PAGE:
Attractions / Events and Festivals / Northern Cape

See The Flowers, Be The Flowers

Updated Wednesday, 12 December 2018

The magic of a blanket of beautiful blooms comes alive in Namaqualand between July and September of every year. In fact, this part of the Northern Cape is actually fairly quiet for the rest of the year.

However, come winter, visitors from all over the world flock to see the magnificence of the blooms as they emerge from their summer sleepiness and grace the extensive countryside with their vibrant colours and breath-taking aroma.

Namaqualand Daisies

There are more than 4 000 different plant species, but it is up to the weather to decide which will flourish in any given year. This means that even regular visitors that frequent the area year after year will still enjoy endless variety every time they visit.

A tour of the Skilpad section of the Namaqua National Park is the best way to get the most out of viewing the flowers for which this part of South Africa is famous. Various tours are on offer, depending on the needs, wants and availability of the visitors.

Whether you want to take some time to take a private walk through the flowers, a scenic drive in your own vehicle, indulge in a picnic at the viewpoints or enjoy a leisurely lunch at the restaurant, Namaqualand offers visitors plenty to do and see.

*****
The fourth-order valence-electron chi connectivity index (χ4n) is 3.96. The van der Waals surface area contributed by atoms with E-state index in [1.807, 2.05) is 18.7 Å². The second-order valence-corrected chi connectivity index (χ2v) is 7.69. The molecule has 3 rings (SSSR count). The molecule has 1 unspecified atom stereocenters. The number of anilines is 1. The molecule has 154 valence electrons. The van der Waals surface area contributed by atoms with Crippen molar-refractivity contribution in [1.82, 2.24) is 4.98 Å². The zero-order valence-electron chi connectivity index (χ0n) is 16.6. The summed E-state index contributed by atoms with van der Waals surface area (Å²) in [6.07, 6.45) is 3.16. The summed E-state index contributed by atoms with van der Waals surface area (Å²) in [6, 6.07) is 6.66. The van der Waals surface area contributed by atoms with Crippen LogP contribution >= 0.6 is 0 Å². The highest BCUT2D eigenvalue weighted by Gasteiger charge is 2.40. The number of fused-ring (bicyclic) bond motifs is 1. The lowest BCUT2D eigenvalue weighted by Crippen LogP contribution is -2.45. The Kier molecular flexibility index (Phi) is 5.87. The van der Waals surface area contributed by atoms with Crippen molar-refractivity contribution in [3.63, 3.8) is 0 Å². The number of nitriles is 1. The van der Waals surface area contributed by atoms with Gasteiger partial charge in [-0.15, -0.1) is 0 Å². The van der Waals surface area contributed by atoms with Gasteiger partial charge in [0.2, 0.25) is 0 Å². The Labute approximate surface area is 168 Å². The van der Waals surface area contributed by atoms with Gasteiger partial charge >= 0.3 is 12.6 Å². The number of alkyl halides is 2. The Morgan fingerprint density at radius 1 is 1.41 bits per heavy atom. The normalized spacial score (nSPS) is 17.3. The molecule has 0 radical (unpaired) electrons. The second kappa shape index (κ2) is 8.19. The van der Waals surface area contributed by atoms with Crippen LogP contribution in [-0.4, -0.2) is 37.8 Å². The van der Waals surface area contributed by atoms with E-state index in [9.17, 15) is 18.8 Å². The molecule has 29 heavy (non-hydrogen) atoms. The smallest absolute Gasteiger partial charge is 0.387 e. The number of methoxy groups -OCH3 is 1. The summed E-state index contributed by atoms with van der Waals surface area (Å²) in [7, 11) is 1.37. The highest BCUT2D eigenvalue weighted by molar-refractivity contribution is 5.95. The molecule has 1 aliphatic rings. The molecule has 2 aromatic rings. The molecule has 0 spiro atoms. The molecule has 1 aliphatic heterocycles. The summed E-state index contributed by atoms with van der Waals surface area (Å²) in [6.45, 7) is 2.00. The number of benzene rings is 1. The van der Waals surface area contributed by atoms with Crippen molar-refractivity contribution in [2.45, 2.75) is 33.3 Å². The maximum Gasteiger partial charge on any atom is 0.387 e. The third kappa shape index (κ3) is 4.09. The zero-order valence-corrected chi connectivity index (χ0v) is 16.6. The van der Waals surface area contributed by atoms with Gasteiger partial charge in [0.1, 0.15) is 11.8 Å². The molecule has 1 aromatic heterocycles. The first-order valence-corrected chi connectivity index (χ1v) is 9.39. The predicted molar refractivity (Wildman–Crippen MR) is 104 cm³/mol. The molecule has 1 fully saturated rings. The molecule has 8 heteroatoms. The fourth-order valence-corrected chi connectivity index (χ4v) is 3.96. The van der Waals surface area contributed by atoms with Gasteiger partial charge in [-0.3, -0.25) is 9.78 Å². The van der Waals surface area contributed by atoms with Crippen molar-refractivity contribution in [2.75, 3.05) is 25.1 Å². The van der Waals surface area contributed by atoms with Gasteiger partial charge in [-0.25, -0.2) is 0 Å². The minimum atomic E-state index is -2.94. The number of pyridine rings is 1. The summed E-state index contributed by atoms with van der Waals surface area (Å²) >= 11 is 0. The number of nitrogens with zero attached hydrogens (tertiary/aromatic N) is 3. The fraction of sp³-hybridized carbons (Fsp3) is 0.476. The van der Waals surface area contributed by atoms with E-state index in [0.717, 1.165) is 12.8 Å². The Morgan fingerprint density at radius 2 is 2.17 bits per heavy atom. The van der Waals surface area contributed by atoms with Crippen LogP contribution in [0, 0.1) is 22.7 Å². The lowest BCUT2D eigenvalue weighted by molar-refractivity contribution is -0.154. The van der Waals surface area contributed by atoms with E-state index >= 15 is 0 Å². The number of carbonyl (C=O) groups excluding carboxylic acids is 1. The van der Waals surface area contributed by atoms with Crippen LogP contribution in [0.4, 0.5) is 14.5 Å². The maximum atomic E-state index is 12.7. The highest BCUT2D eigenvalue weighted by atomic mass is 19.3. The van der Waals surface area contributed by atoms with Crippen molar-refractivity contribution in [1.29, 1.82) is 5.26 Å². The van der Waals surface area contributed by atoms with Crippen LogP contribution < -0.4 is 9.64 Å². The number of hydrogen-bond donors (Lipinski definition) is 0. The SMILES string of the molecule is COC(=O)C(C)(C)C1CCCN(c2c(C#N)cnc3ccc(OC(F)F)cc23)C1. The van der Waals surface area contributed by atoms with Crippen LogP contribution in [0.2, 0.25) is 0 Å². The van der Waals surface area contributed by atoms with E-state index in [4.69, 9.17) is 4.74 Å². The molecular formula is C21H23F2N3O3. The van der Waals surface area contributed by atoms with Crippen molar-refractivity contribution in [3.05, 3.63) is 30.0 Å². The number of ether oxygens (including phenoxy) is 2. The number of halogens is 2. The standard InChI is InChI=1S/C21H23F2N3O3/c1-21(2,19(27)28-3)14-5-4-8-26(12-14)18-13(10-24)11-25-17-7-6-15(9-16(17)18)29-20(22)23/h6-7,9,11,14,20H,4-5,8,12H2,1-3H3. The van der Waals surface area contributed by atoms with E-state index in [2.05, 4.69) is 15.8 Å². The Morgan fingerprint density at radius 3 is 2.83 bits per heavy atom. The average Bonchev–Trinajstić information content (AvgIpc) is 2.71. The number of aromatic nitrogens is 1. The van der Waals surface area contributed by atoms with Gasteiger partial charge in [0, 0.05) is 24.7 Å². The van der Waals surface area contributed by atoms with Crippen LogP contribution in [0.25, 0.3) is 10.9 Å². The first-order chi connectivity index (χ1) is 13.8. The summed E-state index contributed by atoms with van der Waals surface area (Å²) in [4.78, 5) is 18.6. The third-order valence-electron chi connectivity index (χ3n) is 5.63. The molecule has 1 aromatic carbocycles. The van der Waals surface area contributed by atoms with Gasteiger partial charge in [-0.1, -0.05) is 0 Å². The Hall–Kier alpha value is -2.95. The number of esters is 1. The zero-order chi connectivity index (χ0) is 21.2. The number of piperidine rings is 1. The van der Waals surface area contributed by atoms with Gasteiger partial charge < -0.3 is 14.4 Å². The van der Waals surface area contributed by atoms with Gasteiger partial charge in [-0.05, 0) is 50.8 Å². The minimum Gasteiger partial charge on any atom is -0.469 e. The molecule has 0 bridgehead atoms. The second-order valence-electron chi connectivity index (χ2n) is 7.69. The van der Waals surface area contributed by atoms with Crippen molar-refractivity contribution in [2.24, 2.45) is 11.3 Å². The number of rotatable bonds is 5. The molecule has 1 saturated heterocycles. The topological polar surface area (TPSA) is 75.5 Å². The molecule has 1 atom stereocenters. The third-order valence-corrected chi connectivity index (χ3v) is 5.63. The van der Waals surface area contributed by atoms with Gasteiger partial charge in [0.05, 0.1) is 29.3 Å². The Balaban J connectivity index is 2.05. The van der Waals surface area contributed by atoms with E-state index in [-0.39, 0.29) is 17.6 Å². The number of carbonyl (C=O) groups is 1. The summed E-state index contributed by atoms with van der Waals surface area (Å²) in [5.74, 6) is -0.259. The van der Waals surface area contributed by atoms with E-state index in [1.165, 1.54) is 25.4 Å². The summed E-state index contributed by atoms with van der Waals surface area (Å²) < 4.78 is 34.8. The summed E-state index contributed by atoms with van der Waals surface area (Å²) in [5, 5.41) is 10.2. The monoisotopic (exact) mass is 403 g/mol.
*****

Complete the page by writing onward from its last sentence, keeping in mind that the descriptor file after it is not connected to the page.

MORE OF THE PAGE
Various bus tours give tourists the opportunity to sit back and take in the spectacular displays, courtesy of the flood of flowers, from the comfort of a bus. Air-conditioning and the narrative from the experienced guide add a touch of luxury to the tour, making it extra memorable.

West Coast National Park

The Namaqua National Park boasts over 220 kilometres of road to explore by 4 x 4 for off-roaders that want to enjoy more hands-on interactions with the blooms and countryside. Self-guided or guided game drives yield so many stunning sightings of plants and animals that have made this area their natural habitat.

Common species include different antelope, the Cape Hare, Bat-eared Fox and the Nama Speckled Padloper (acclaimed as the world’s smallest tortoise).

Leliefontein is a nearby historic village and home to the Leliefontein Methodist Church, which is a National Monument. This is one of the oldest villages in South Africa, known for having been under carnage in the Anglo Boer War. The original mission station is still standing and serves a community of livestock farmers.

Some of the best eateries in the area are:

  • Kliphuis Kombuis
  • The Old Trading Store
  • Kookskerm
  • Pannekoek Paleis

Useful Namaqualand Links: